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Daily Catholic Question

Was John the Baptist free from original sin?

In his account of the Visitation, St. Luke says, "When Elizabeth heard Mary's greeting, the infant [John] leaped in her womb" (Luke 1:41).

Luke earlier states that when the angel of the Lord appeared to Zechariah—while he was offering incense—and announced the coming birth of John, Zechariah proclaimed, "He will be filled with the holy Spirit even from his mother's womb" (Luke 1:15).

Some infer from these texts that John was cleansed from original sin in his mother's (Elizabeth's) womb and thus born without original sin.

One is free to believe this, but it is not a necessary conclusion or a matter of faith, something that must be held.

While some believe John was freed from original sin while still in his mother's womb, the Church proclaims as a matter of faith that Mary, the mother of Jesus, was conceived without original sin, that she was never from the first instant touched by original sin.

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Thursday, April 4, 2013
Daily Catholic Question for 4/3/2013 Daily Catholic Question for 4/5/2013


Mary: Pius XII established this feast in 1954. But Mary’s queenship has roots in Scripture. At the Annunciation, Gabriel announced that Mary’s Son would receive the throne of David and rule forever. At the Visitation, Elizabeth calls Mary “mother of my Lord.” As in all the mysteries of Mary’s life, Mary is closely associated with Jesus: Her queenship is a share in Jesus’ kingship. We can also recall that in the Old Testament the mother of the king has great influence in court.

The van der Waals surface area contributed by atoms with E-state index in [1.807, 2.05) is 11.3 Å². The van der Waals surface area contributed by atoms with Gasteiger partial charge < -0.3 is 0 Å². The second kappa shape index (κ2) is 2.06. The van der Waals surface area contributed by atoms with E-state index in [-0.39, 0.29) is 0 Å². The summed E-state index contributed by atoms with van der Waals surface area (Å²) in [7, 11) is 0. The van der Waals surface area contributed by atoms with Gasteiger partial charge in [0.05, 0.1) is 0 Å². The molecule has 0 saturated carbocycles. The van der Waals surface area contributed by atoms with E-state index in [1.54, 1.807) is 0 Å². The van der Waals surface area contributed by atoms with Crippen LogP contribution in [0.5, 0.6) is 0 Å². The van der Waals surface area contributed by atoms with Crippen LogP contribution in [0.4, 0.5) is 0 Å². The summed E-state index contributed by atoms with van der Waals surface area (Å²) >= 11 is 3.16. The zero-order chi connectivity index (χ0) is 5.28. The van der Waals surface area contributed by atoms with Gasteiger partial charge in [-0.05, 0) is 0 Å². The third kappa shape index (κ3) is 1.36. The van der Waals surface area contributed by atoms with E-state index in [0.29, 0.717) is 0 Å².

<p>In the fourth century St. Ephrem (June 9)  called Mary “Lady” and “Queen.” Later Church fathers and doctors continued to use the title. Hymns of the 11th to 13th centuries address Mary as queen: “Hail, Holy Queen,” “Hail, Queen of Heaven,” “Queen of Heaven.” The Dominican rosary and the Franciscan crown as well as numerous invocations in Mary’s litany celebrate her queenship. </p><p>The feast is a logical follow-up to the Assumption and is now celebrated on the octave day of that feast. In his 1954 encyclical <i>To the Queen of Heaven</i>, Pius XII points out that Mary deserves the title because she is Mother of God, because she is closely associated as the New Eve with Jesus’ redemptive work, because of her preeminent perfection and because of her intercessory power.</p> American Catholic Blog No one listens willingly to someone who speaks to them from a position of self-righteousness and judgment. Again and again in the Gospels, Jesus reserves his harshest words for those who ignore their own weakness in order to lord it over others.

 
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